acceptable for mom to intervene and make it all ok. Yet I
needed to acknowledge the hurt she was experiencing. I took
a deep breath, shot up a prayer, and then did the best I could.
My girl’s body language and unwillingness to engage in
conversation around what was happening communicated to
me that I as mom was going to have to tolerate and deal with
my own feelings. She would figure this out.
Grace entered the scene on this day as two beloved
teachers came across our path. Maybe they saw the panic in my
eyes or maybe the hurt and confusion in the eyes of my
daughter. They excitedly invited her to run with them and off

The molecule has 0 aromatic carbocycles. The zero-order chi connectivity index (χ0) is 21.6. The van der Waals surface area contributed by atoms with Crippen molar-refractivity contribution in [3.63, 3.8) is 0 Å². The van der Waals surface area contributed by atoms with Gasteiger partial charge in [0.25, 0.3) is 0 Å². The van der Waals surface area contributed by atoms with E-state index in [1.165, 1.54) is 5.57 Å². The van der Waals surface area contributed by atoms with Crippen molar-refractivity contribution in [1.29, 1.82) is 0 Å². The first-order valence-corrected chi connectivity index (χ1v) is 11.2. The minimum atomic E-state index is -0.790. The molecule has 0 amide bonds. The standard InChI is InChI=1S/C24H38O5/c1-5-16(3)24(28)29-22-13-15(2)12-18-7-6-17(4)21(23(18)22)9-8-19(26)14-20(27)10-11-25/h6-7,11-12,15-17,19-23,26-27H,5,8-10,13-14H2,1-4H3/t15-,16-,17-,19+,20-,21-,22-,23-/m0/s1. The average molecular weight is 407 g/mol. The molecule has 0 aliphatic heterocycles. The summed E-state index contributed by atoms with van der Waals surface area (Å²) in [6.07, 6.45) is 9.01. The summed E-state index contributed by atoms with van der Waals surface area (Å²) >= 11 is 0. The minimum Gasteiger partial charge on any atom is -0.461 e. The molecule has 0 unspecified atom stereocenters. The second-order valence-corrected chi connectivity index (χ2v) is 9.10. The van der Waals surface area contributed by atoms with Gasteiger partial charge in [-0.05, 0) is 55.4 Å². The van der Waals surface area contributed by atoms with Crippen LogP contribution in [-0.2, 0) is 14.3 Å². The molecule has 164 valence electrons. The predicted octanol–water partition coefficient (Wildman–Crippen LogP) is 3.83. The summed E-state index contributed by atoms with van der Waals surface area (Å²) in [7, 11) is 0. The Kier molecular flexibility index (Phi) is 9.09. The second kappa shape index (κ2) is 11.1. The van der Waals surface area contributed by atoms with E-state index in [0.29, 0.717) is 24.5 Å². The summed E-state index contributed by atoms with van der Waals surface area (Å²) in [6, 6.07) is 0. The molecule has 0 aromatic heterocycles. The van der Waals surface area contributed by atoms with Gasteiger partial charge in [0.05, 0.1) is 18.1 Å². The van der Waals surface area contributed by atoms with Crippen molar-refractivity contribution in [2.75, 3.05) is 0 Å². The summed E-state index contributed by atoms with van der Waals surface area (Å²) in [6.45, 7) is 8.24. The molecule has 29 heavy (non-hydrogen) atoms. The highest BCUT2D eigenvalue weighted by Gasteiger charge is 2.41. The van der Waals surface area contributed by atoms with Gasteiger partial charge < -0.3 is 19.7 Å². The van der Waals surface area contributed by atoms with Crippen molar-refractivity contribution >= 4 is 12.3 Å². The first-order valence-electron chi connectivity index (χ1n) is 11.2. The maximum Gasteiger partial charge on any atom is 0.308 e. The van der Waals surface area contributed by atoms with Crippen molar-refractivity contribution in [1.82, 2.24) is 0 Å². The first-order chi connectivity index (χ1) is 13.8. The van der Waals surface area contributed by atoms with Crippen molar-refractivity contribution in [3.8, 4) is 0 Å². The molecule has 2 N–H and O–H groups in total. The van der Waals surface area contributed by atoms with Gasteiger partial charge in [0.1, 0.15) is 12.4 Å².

they went together. I decompressed, felt my heart rise up,
thanked God for teachers, and waited peacefully and
expectantly for her to run across the finish line. She ran fast
and hard, spurred on by these two people she loves, and
crossed the finish line well ahead of most of her peers,
including two that had hurt her feelings. Ok, now I’m being
snarky.
There is still so much for each of us to learn as both
daughter and mom. At the end of this run, a dear friend and
mom of a grown daughter reminded me of how resourceful
my girls are and that these things will happen along the way.
My heart would like to shield them from all meanness as
instigator or recipient, but my mind knows that is neither
possible nor healthy. These are times that invite each of us to
learn and grow. I know that on any given day, my girls, just like
their mom, can land on either side of the mean girl equation.
ADOPTING GRACE ADVANCED READING COPY
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